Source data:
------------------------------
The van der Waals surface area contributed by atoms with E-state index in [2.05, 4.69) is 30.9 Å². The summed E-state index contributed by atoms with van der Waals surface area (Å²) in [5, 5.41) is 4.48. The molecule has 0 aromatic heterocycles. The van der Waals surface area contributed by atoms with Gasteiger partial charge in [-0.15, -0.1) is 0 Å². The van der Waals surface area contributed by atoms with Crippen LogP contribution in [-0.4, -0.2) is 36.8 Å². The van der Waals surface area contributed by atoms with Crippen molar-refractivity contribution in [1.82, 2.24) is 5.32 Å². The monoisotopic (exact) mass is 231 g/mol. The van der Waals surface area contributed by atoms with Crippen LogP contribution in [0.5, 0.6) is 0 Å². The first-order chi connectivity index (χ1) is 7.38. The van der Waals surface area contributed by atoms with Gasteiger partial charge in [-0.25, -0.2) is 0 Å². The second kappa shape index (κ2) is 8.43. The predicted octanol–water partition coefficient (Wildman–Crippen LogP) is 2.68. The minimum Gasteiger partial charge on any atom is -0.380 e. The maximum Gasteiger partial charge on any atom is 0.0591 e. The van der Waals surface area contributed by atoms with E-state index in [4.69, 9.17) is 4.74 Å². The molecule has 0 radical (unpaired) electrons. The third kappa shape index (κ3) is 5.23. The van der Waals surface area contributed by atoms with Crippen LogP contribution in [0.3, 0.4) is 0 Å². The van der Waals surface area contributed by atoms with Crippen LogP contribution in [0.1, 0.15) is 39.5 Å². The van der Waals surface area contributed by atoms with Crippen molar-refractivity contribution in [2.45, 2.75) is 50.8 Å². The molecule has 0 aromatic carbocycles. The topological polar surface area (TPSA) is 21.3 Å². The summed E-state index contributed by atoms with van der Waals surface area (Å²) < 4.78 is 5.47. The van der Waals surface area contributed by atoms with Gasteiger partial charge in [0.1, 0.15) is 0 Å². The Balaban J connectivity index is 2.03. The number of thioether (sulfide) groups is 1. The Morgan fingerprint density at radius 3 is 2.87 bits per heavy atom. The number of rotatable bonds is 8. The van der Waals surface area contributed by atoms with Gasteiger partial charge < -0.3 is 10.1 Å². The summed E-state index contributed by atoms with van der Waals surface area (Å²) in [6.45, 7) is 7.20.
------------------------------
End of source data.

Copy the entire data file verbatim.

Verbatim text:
The van der Waals surface area contributed by atoms with E-state index in [2.05, 4.69) is 30.9 Å². The summed E-state index contributed by atoms with van der Waals surface area (Å²) in [5, 5.41) is 4.48. The molecule has 0 aromatic heterocycles. The van der Waals surface area contributed by atoms with Gasteiger partial charge in [-0.15, -0.1) is 0 Å². The van der Waals surface area contributed by atoms with Crippen LogP contribution in [-0.4, -0.2) is 36.8 Å². The van der Waals surface area contributed by atoms with Crippen molar-refractivity contribution in [1.82, 2.24) is 5.32 Å². The monoisotopic (exact) mass is 231 g/mol. The van der Waals surface area contributed by atoms with Crippen LogP contribution in [0.5, 0.6) is 0 Å². The first-order chi connectivity index (χ1) is 7.38. The van der Waals surface area contributed by atoms with Gasteiger partial charge in [-0.25, -0.2) is 0 Å². The second kappa shape index (κ2) is 8.43. The predicted octanol–water partition coefficient (Wildman–Crippen LogP) is 2.68. The minimum Gasteiger partial charge on any atom is -0.380 e. The maximum Gasteiger partial charge on any atom is 0.0591 e. The van der Waals surface area contributed by atoms with E-state index in [4.69, 9.17) is 4.74 Å². The molecule has 0 radical (unpaired) electrons. The third kappa shape index (κ3) is 5.23. The van der Waals surface area contributed by atoms with Crippen LogP contribution in [0.3, 0.4) is 0 Å². The van der Waals surface area contributed by atoms with Crippen LogP contribution in [0.1, 0.15) is 39.5 Å². The van der Waals surface area contributed by atoms with Crippen molar-refractivity contribution in [2.45, 2.75) is 50.8 Å². The molecule has 0 aromatic carbocycles. The topological polar surface area (TPSA) is 21.3 Å². The summed E-state index contributed by atoms with van der Waals surface area (Å²) < 4.78 is 5.47. The van der Waals surface area contributed by atoms with Gasteiger partial charge in [0.1, 0.15) is 0 Å². The Balaban J connectivity index is 2.03. The number of thioether (sulfide) groups is 1. The Morgan fingerprint density at radius 3 is 2.87 bits per heavy atom. The number of rotatable bonds is 8. The van der Waals surface area contributed by atoms with Gasteiger partial charge < -0.3 is 10.1 Å². The summed E-state index contributed by atoms with van der Waals surface area (Å²) in [6.45, 7) is 7.20.